Members in italics did not contest their seat at this election. Where redistributions occurred, the pre-1990 margin represents the redistributed margin.

Seat Pre-1990 Swing Post-1990
Party Member Margin Margin Member Party
Adelaide, SA   Liberal Mike Pratt 6.5* N/A 3.7 Bob Catley Labor  
Aston, Vic   Labor John Saunderson 2.6 7.2 4.6 Peter Nugent Liberal  
Ballarat, Vic   Labor John Mildren 2.1 4.0 1.9 Michael Ronaldson Liberal  
Bendigo, Vic   Labor John Brumby 4.0 5.1 1.1 Bruce Reid Liberal  
Corinella, Vic   Labor notional – new seat 5.3 6.0 0.7 Russell Broadbent Liberal  
Deakin, Vic   Labor Julian Beale (Liberal MP) 1.9 4.3 2.4 Ken Aldred Liberal  
Dunkley, Vic   Labor Bob Chynoweth 5.6 6.8 1.2 Frank Ford Liberal  
Fairfax, Qld   National Evan Adermann N/A N/A 7.5 Alex Somlyay Liberal  
Hawker, SA   Labor Elizabeth Harvey 1.2 1.2 0.0 Christine Gallus Liberal  
Kennedy, Qld   National Bob Katter 3.0 4.4 1.4 Rob Hulls Labor  
La Trobe, Vic   Labor Peter Milton 4.2 4.6 1.4 Bob Charles Liberal  
McEwen, Vic   Labor Peter Cleeland 2.9 6.1 3.2 Fran Bailey Liberal  
McMillan, Vic   Labor Barry Cunningham 3.0 7.4 4.4 John Riggall Liberal  
Moreton, Qld   Liberal Don Cameron 0.7 3.0 2.3 Garrie Gibson Labor  
North Sydney, NSW   Liberal John Spender N/A N/A 7.7 Ted Mack Independent  
Page, NSW   National Ian Robinson 4.5 5.2 0.7 Harry Woods Labor  
Richmond, NSW   National Charles Blunt 6.6 7.1 0.5 Neville Newell Labor  

Notes[edit]

  • Adelaide, SA, won by Labor at the previous election, was won by Liberal in a by-election. The margin listed above is the by-election margin.
  • Deakin, Vic, won by Liberal at the previous election, was made notionally Labor in the redistribution and is considered a Liberal gain.
  • Isaacs, Vic and Moore, WA, won by Labor at the previous election, were made notionally Liberal in the redistribution and are considered Liberal retains.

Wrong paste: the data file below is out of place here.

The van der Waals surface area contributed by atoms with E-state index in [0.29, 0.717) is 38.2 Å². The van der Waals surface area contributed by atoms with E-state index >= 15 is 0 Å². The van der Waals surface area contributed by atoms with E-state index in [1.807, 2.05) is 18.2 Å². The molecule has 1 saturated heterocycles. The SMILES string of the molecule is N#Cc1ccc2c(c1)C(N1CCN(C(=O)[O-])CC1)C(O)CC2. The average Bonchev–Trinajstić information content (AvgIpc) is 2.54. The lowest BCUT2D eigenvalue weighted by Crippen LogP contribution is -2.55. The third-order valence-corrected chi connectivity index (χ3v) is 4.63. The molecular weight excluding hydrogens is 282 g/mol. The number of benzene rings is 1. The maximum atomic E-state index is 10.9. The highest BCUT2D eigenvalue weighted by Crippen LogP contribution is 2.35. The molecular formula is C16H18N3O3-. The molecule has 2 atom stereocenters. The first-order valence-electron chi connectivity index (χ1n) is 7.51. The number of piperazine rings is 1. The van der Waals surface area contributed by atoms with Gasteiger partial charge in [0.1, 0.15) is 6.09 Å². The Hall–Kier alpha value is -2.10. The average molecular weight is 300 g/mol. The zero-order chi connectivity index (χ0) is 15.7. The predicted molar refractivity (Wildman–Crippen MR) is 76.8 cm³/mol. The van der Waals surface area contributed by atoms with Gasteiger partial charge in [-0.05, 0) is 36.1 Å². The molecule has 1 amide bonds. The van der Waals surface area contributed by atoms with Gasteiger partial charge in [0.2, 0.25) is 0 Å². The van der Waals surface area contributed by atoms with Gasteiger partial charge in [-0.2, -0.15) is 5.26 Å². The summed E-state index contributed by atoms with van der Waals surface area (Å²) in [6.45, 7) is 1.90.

• Henty, Vic and Streeton, Vic, won by Labor at the previous election, were abolished.

Outcome[edit]

The Gallagher Index result: 12.7

The 1990 election resulted in a modest swing to the opposition Coalition. Though Labor had to contend with the late 80s/early 90s recession, they won a record fourth successive election and a record 10 years in government with Bob Hawke as leader, a level of political success not previously seen by federal Labor. The election was to be Hawke's last as Prime Minister and Labor leader, he was replaced by Paul Keating on 20 December 1991 who would go on to lead Labor to win a record fifth successive election and a record 13 years in government resulting from the 1993 election.

At the election, the Coalition won a slim majority of the two-party vote, and slashed Labor's majority from 24 seats to nine. However, it only managed a two-party swing of 0.9 percent, which was not nearly enough to deliver the additional seven seats the Coalition needed to make Peacock Prime Minister. Despite having regained much of what the non-Labor forces had lost three years earlier, Peacock was forced to resign after the election.

This election saw the peak of the Australian Democrats' popularity under Janine Haines, and a WA Greens candidate won a seat in the Australian Senate for the first time – although the successful candidate, Jo Vallentine, was already a two-term senator, having previously won a seat for the Nuclear Disarmament Party at the 1984 election, and the Vallentine Peace Group at the 1987 election. Until 2010, this was the only post-war election where a third party (excluding splinter state parties and the Nationals) has won more than 10% of the primary vote for elections to the Australian House of Representatives.

Since the 1918 Swan by-election which Labor unexpectedly won with the largest primary vote, a predecessor of the Liberals, the Nationalist Party of Australia, changed the lower house voting system from first-past-the-post to full-preference preferential voting as of the subsequent 1919 election which has remained in place since, allowing the Coalition parties to safely contest the same seats. Full-preference preferential voting re-elected the Hawke government, the first time in federal history that Labor had obtained a net benefit from preferential voting.[1]

It also saw the Nationals' leader, Charles Blunt, defeated in his own seat of Richmond by Labor challenger Neville Newell--only the second time that a major party leader had lost his own seat. Newell benefited from the presence of independent and anti-nuclear activist Helen Caldicott. Her preferences flowed overwhelmingly to Newell on the third count, allowing Newell to win despite having been second on the primary vote.

See also[edit]

Notes[edit]

  1. ^ Antony Green (2015-09-23). "The Origin of Senate Group Ticket Voting, and it didn't come from the Major Parties". Blogs.abc.net.au. Retrieved 2016-07-30. 

References[edit]

External links[edit]